Tagged: Surveillance Society
A 36-year veteran of America’s Intelligence Community, William Binney resigned from his position as Director for Global Communications Intelligence (COMINT) at the National Security Agency (NSA) and blew the whistle, after discovering that his efforts to protect the privacy and security of Americans were being undermined by those above him in the chain of command.
The NSA data-monitoring program which Binney and his team had developed — codenamed ThinThread — was being aimed not at foreign targets as intended, but at Americans (codenamed as Stellar Wind), was destroying privacy here and around the world. Binney voices his call to action for the billions of individuals whose rights are currently being violated.
William Binney speaks out in this feature-length interview with Tragedy and Hope’s Richard Grove, focused on the topic of the ever-growing Surveillance State in America.
Good video from Bruce Schneier. A few choice excerpts follow:
Follow that guy last month. The death of ephemeral conversation. Systems that never forget (9:40) …a public-private-surveillance partnership (9:58) … We have built systems that spy on people in exchange for services. Surveillance is the business model of the internet (10:13)
This is truely the golden age of surveillance. Because everything we do is surveillable (11:37)
Metadata equals surveillance (12:09). Okay, there’s sort of an easy thought experiment: imagine you’d hire a private detective to eavesdrop on somebody. That detective will put a bug in his car, his home, his office; and you’d get a report of the conversations he had. If you ask that same detective to put someone under surveillance you’d get a different report: where he went, who he spoke to, what he read, what he purchased, what he looked at – right, that’s all metadata. Fundamentally metadata equals surveillance data. (12:40)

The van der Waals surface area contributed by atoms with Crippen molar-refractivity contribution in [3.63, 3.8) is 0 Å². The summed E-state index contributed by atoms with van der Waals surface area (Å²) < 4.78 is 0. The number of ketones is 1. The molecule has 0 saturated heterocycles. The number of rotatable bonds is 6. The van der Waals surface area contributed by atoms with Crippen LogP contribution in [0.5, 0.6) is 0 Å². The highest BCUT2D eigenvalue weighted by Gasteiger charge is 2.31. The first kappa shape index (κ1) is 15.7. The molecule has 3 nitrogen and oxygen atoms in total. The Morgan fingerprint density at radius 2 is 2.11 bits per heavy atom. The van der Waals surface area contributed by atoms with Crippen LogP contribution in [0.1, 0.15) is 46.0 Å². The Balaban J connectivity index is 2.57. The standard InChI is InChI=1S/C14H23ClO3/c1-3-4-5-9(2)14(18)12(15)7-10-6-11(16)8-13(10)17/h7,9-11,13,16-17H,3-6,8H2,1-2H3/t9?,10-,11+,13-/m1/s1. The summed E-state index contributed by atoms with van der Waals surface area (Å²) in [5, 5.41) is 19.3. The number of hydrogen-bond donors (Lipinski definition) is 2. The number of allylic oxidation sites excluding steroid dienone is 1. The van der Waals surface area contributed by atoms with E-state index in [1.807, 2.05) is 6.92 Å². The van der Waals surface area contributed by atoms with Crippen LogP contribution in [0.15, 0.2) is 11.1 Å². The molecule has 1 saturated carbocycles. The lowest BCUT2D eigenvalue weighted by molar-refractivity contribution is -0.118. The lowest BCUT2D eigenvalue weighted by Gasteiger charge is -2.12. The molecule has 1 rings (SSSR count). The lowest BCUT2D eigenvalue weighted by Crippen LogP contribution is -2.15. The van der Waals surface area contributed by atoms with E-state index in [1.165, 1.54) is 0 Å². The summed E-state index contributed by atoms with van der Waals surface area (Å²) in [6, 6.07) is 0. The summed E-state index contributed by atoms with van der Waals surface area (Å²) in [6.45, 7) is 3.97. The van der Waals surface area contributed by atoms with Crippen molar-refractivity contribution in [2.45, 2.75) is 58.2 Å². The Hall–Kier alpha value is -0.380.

We have built an insecure internet for everyone. We basically enabled the Panopticon, and all the losses of freedom and liberty and individuality that come with that. (16:47)
From Stellar Wind to PRISM, Boundless Informant to EvilOlive, the NSA spying programs are shrouded in secrecy and rubber-stamped by secret opinions from a court that meets in a faraday cage. The Electronic Frontier Foundation’s Kurt Opsahl explains the known facts about how the programs operate and the laws and regulations the U.S. government asserts allows the NSA to spy on you.
Also, be sure to read and bookmark this indispensable “Timeline of NSA Domestic Spying“ over at EFF as well.
By Christopher Ross Harrison, 2011-03-2
Where the debate over privacy rights is concerned, there exists a perpetual danger of being drawn into one of two extreme camps: One that would dismantle all security entirely, leaving us open to those very real threats that exist at home and abroad, and the other that would submerge our basic rights and freedoms beneath an Orwellian surveillance state, all in the name of our collective safety. Of course; freedom isn’t free, it just seems that way because we have been blessed to live in an oversaturated freedom market. On the other hand, although the price of freedom is still eternal vigilance, it seems there are those who would impose an artificial price hike; having us pay eternal vigilance, plus groping and manhandling fees, plus a whopping one hundred and fifty percent interest. These folks don’t necessarily hate freedom, they’d just prefer that you visit it in a museum under a glass cover.
If this sounds like a paranoid fantasy, let us reflect upon the following evidence for the recent and undue ascension of Big Brother in our Western Democracies.